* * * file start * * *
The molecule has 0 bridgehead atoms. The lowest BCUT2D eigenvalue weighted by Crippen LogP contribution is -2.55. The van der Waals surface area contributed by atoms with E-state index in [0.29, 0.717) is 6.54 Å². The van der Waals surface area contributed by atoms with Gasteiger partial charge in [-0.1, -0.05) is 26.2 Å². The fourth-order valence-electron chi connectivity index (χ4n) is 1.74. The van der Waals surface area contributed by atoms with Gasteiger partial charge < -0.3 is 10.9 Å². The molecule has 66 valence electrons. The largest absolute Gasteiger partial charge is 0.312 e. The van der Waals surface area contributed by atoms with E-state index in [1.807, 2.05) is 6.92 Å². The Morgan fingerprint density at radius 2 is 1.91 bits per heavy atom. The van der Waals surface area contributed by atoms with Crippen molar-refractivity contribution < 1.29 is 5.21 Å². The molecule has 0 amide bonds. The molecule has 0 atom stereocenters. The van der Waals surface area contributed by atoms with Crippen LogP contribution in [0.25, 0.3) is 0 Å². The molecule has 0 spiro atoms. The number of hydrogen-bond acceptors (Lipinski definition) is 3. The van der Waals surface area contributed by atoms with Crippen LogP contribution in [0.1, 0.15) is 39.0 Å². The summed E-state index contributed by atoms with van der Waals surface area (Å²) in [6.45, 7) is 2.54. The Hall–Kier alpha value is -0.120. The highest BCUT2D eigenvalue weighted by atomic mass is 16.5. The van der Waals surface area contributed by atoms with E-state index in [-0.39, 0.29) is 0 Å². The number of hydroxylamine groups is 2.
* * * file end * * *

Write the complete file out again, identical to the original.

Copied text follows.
The molecule has 0 bridgehead atoms. The lowest BCUT2D eigenvalue weighted by Crippen LogP contribution is -2.55. The van der Waals surface area contributed by atoms with E-state index in [0.29, 0.717) is 6.54 Å². The van der Waals surface area contributed by atoms with Gasteiger partial charge in [-0.1, -0.05) is 26.2 Å². The fourth-order valence-electron chi connectivity index (χ4n) is 1.74. The van der Waals surface area contributed by atoms with Gasteiger partial charge < -0.3 is 10.9 Å². The molecule has 66 valence electrons. The largest absolute Gasteiger partial charge is 0.312 e. The van der Waals surface area contributed by atoms with E-state index in [1.807, 2.05) is 6.92 Å². The Morgan fingerprint density at radius 2 is 1.91 bits per heavy atom. The van der Waals surface area contributed by atoms with Crippen molar-refractivity contribution < 1.29 is 5.21 Å². The molecule has 0 amide bonds. The molecule has 0 atom stereocenters. The van der Waals surface area contributed by atoms with Crippen LogP contribution in [0.25, 0.3) is 0 Å². The molecule has 0 spiro atoms. The number of hydrogen-bond acceptors (Lipinski definition) is 3. The van der Waals surface area contributed by atoms with Crippen LogP contribution in [0.1, 0.15) is 39.0 Å². The summed E-state index contributed by atoms with van der Waals surface area (Å²) in [6.45, 7) is 2.54. The Hall–Kier alpha value is -0.120. The highest BCUT2D eigenvalue weighted by atomic mass is 16.5. The van der Waals surface area contributed by atoms with E-state index in [-0.39, 0.29) is 0 Å². The number of hydroxylamine groups is 2.